By Lauren Wise
By New Times
By Amanda Savage
By Jason P. Woodbury
By Troy Farah
By New Times
By Derek Askey
Counting Crows' baleful playing has given this breed of wood-grained music a truly awful rep; you'd sooner listen to your car's radiator overheat than be forced to endure Adam Duritz's whining ever again. And maybe bands like the Crows and the Crowes have taken fly-by dumps on this sweet, sweet music's form for too long, damaging its name irreparably. All Brad can attempt is to create these lovely sounds in the gray expanse up there in Seattle and rejoice in the fact that the spotlight has dimmed slightly. The rest of us may have to squint a bit harder to seek them out, but it only makes rewards like Interiors that much sweeter.
The Old 97s
Too Far to Care
Shortly after Wilco rocked out on Being There, the Old 97s embarked on the No Depression tour with three other bands proud to align themselves with a subculture Jeff Tweedy had officially abandoned. Unlike many of their alt-country peers, the Old 97s love almost any kind of attention; if you want to call them "insurgent country," fine. If you call them something else, that's okay, too. Just so long as you call.
The same is true of the Dallas-based band's third album, Too Far to Care. The title would fit better if it had been used by the 97s' former labelmates, the Waco Brothers, suggesting as it does a kind of drunken nonchalance. In truth, the band's lead singer, Rhett Miller, cares a lot. He wants to please the women in his life, but they're always leaving him--and does it ever bum him out. Fortunately, he knows the best way to keep sad lyrics from turning pathetic is to pair them with frisky instrumental romps. Miller may not be able to satisfy the "stick-legged girl" he's obsessed with, but he's determined to show everyone else a good time.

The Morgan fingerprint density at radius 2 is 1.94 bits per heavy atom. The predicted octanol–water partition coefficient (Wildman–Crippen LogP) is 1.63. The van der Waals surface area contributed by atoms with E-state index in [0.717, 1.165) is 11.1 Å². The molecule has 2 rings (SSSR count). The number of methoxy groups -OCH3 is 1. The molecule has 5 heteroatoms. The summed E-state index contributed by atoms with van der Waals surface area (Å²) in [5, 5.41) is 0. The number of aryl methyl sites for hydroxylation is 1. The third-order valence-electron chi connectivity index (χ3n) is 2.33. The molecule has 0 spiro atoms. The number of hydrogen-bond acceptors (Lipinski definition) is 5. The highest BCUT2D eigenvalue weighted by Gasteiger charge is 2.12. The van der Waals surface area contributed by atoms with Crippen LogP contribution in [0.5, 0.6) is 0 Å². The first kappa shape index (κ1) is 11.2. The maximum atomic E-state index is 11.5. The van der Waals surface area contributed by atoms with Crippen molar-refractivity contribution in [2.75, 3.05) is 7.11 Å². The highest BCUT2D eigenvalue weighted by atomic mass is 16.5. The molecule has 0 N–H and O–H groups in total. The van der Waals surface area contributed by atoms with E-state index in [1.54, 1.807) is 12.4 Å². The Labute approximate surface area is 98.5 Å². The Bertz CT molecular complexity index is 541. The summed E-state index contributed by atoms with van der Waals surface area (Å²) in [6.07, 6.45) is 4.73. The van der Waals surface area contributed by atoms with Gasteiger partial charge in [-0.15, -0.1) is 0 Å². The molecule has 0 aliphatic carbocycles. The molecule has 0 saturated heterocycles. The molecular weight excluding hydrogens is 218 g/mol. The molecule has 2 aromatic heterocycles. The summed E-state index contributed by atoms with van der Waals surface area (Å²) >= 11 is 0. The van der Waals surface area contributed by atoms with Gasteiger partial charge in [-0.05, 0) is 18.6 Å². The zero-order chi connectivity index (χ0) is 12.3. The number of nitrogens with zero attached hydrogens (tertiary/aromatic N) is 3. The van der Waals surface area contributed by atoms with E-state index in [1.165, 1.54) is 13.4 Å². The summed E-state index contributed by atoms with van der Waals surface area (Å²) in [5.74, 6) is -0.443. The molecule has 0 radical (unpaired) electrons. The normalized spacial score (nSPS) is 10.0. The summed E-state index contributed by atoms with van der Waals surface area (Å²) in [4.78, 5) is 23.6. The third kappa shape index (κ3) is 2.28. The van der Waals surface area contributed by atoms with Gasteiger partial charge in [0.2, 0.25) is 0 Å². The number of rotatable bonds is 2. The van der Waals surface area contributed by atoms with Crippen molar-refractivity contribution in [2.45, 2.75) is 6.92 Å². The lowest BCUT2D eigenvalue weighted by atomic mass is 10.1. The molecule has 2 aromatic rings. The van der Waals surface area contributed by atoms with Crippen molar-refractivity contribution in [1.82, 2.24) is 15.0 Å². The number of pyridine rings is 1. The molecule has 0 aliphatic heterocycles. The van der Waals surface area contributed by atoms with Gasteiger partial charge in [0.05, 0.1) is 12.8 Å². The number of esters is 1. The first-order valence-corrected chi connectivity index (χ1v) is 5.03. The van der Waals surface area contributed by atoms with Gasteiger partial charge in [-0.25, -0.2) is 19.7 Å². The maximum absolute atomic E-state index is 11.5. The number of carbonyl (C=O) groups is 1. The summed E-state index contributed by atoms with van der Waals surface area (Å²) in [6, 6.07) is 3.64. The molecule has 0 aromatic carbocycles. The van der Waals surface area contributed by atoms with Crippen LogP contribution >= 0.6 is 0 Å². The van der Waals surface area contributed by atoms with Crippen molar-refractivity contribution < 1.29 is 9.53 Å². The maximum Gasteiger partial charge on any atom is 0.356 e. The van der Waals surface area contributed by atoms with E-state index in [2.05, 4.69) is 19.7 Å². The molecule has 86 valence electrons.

For the most part, Too Far to Care delivers just that. If the Wacos sound like the Clash playing country music, an Old 97s song such as "Barrier Reef" sounds like Rancid doing the Wacos. That's not a bad thing, but Miller sounds more distinctive pining for a gal on the sweetly beautiful "Salome" and "Streets of Where I'm From," the latter a jazzy number about living in a place where love rots in the sun like road kill. The band--Miller, lead guitarist Ken Bethea, bassist Murry Hammond, drummer Philip Peeples--sounds most like a rock outfit on the album-opening "Time Bomb" and most like a country crew on "West Texas Teardrops," featuring banjo and Hammond's nasal twang.
On at least half his songs, Miller comes off as a guy who falls in love easily but takes getting dumped hard. The subject matter might get old, but the 97s vary things just enough musically to steer clear of trouble. If the story of a guy scared to death of Manhattan on "Broadway" is too obvious, Miller easily redeems himself on the album's closer, "Four-Leaf Clover." Sung as a duet with Exene Cervenka, it sounds like X riding a Bo Diddley beat, but the bitter lyrics send it to the moon. "I got a four-leaf clover, but it ain't done me a single lick of good/I'm still a drunk and I'm still a loser/And I'm still living in a lousy neighborhood." After all the crying he's done, it's nice to hear Miller get good and pissed.